Common expenses associated with serious car wrecks

Simply having your own car is a major source of expenditures. You have to pay for the car, as well as its registration. That means you also have to pay for liability insurance for when you drive. There's also gas, oil and filter changes and other regular maintenance expenses. Whether you are in school or working full time, you need reliable transportation to get where you're headed every day. Owning your own vehicle isn't cheap, but it is practically a requirement for modern adults.

A lot of people think that if they have proper insurance on their vehicle, they don't have anything to worry about if they experience a crash or collision. In reality, insurance doesn't always pay for the expenses related to an accident. Sometimes, there's an issue with your coverage. Other times, the other driver may not have had one's legally required insurance coverage. Knowing the expenses related to a car accident can help you determine if you have adequate insurance coverage in place.

Property damage can wrack up thousands in bills

One of the common forms of property damage associated with motor vehicle collisions is obviously damage to the vehicles themselves. Newer models, imports and other premium vehicles can cost many thousands of dollars to repair. In cases where damage is severe or compromises the security of the vehicle, a replacement may be necessary. That can easily exceed the maximum level of property damage coverage for some insurance policies.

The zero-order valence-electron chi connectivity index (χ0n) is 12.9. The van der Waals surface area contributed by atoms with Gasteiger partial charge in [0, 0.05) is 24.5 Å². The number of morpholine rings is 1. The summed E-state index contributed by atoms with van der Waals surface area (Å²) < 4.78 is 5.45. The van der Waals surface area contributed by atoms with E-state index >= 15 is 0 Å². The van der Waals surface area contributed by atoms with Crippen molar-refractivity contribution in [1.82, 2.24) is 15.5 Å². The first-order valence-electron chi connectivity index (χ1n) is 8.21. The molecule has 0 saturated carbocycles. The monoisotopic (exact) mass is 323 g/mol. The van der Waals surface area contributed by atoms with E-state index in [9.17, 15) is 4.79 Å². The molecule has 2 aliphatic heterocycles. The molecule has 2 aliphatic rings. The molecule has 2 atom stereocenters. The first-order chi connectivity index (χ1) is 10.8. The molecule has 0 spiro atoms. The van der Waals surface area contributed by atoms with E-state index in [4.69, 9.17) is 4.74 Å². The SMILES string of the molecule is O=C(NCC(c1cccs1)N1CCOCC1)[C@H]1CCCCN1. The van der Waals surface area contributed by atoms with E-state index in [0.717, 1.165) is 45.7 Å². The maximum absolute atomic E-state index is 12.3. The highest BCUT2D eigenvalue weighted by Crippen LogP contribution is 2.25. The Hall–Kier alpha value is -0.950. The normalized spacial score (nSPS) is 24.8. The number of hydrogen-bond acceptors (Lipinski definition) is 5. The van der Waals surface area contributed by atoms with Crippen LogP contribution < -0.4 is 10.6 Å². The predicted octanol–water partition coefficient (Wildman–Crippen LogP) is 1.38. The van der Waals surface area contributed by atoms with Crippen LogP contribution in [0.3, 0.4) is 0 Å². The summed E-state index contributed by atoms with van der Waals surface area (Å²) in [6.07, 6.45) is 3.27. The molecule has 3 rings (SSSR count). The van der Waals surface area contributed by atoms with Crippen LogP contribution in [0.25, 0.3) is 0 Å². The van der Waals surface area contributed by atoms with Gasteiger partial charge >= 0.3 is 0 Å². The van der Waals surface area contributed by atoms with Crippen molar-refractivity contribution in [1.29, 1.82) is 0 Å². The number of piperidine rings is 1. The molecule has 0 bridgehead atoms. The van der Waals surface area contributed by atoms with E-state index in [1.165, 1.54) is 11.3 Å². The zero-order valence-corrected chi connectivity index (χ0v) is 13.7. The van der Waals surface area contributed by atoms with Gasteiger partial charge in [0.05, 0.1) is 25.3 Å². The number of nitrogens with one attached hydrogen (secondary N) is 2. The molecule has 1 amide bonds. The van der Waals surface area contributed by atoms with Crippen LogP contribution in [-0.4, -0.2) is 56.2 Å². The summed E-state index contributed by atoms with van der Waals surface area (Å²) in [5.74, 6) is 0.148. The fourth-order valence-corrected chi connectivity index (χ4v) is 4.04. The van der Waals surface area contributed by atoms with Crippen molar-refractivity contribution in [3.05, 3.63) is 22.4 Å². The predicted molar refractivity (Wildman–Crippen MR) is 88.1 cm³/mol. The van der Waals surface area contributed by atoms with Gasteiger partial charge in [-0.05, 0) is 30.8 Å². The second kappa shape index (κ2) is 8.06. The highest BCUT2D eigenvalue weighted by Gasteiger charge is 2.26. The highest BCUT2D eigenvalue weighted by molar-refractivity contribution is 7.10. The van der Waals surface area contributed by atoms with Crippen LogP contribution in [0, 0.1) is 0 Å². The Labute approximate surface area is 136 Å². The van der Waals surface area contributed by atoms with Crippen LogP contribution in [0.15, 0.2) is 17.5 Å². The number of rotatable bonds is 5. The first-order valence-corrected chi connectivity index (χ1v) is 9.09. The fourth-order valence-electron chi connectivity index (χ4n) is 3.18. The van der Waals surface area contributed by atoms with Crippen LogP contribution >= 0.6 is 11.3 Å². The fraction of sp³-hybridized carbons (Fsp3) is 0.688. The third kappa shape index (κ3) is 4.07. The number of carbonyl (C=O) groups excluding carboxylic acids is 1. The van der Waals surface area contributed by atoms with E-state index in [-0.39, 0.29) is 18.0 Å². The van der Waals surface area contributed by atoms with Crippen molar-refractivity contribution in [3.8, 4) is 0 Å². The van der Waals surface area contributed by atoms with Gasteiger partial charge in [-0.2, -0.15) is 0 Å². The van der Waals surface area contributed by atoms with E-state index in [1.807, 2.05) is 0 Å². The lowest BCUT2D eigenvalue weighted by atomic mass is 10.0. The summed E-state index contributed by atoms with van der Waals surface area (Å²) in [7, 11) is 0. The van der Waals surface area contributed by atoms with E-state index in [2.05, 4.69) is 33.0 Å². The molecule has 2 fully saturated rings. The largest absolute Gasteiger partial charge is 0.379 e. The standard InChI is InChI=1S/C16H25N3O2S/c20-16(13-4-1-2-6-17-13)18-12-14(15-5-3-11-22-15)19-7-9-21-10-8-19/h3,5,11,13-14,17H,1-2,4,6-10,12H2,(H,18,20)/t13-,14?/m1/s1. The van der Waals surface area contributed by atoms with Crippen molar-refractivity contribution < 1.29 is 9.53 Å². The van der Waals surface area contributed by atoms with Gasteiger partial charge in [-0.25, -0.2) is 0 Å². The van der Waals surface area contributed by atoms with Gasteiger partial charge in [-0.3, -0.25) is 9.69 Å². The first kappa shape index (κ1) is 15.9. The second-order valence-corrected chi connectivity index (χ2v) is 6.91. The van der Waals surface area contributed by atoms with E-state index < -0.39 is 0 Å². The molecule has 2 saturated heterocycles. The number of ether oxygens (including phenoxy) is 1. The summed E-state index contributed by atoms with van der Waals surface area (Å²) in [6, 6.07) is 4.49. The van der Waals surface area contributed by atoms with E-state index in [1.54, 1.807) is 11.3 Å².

Sometimes, local infrastructure can end up damaged as the result of a collision. Street signs and traffic signs could end up damaged or broken. While they don't seem very valuable, emergency replacements of road signage can be incredibly expensive, costing hundreds of dollars in some cases. Guardrails, phone poles and other improvements to property near the road can end up damaged, costing the party at fault hundreds or thousands of dollars.

Medical costs can mount rapidly after a crash

Medical expenses associated with a motor vehicle collision can quickly exceed certain insurance policy maximums. Emergency transportation to the hospital, trauma care, surgery, bone setting and physical therapy are all quite expensive. There could be several days or even weeks of hospitalization involved in the recovery process. A single accident could result in tens of thousands of dollars in medical treatment and costs.

While the injured party receives treatment, he or she is also losing out on a regular paycheck in most cases. Lost wages can represent a significant financial blow for many families, especially when combined with massive medical bills associated with treatment and recovery from the injuries sustained in the accident. The person liable for causing the accident could face civil lawsuits attempting to recover expenses including lost wages and medical bills if that person's insurance coverage isn't enough to offset those costs.

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